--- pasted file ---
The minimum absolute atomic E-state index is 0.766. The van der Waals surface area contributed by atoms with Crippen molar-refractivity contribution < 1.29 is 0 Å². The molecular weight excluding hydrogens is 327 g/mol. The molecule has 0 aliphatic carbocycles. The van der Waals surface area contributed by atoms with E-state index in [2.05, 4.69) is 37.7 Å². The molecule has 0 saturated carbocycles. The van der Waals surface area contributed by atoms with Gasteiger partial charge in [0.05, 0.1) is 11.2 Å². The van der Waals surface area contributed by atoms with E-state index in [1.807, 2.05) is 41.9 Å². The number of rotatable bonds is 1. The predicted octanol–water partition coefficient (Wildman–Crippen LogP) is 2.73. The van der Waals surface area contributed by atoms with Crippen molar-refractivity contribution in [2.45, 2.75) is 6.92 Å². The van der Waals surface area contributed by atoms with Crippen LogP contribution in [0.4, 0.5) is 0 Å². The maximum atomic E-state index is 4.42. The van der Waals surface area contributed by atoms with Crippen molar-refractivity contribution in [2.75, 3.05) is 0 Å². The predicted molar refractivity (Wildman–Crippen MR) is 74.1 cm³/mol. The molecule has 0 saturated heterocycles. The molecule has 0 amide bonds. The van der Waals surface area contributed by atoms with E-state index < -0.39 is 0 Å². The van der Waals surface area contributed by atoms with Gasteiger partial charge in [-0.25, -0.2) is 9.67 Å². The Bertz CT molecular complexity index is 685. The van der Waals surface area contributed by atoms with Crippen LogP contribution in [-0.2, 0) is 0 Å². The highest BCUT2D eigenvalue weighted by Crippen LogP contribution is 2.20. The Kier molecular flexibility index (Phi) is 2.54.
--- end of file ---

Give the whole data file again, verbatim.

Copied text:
The minimum absolute atomic E-state index is 0.766. The van der Waals surface area contributed by atoms with Crippen molar-refractivity contribution < 1.29 is 0 Å². The molecular weight excluding hydrogens is 327 g/mol. The molecule has 0 aliphatic carbocycles. The van der Waals surface area contributed by atoms with E-state index in [2.05, 4.69) is 37.7 Å². The molecule has 0 saturated carbocycles. The van der Waals surface area contributed by atoms with Gasteiger partial charge in [0.05, 0.1) is 11.2 Å². The van der Waals surface area contributed by atoms with E-state index in [1.807, 2.05) is 41.9 Å². The number of rotatable bonds is 1. The predicted octanol–water partition coefficient (Wildman–Crippen LogP) is 2.73. The van der Waals surface area contributed by atoms with Crippen molar-refractivity contribution in [2.45, 2.75) is 6.92 Å². The van der Waals surface area contributed by atoms with Crippen LogP contribution in [0.4, 0.5) is 0 Å². The maximum atomic E-state index is 4.42. The van der Waals surface area contributed by atoms with Crippen molar-refractivity contribution in [2.75, 3.05) is 0 Å². The predicted molar refractivity (Wildman–Crippen MR) is 74.1 cm³/mol. The molecule has 0 saturated heterocycles. The molecule has 0 amide bonds. The van der Waals surface area contributed by atoms with E-state index < -0.39 is 0 Å². The van der Waals surface area contributed by atoms with Gasteiger partial charge in [-0.25, -0.2) is 9.67 Å². The Bertz CT molecular complexity index is 685. The van der Waals surface area contributed by atoms with Crippen LogP contribution in [-0.2, 0) is 0 Å². The highest BCUT2D eigenvalue weighted by Crippen LogP contribution is 2.20. The Kier molecular flexibility index (Phi) is 2.54.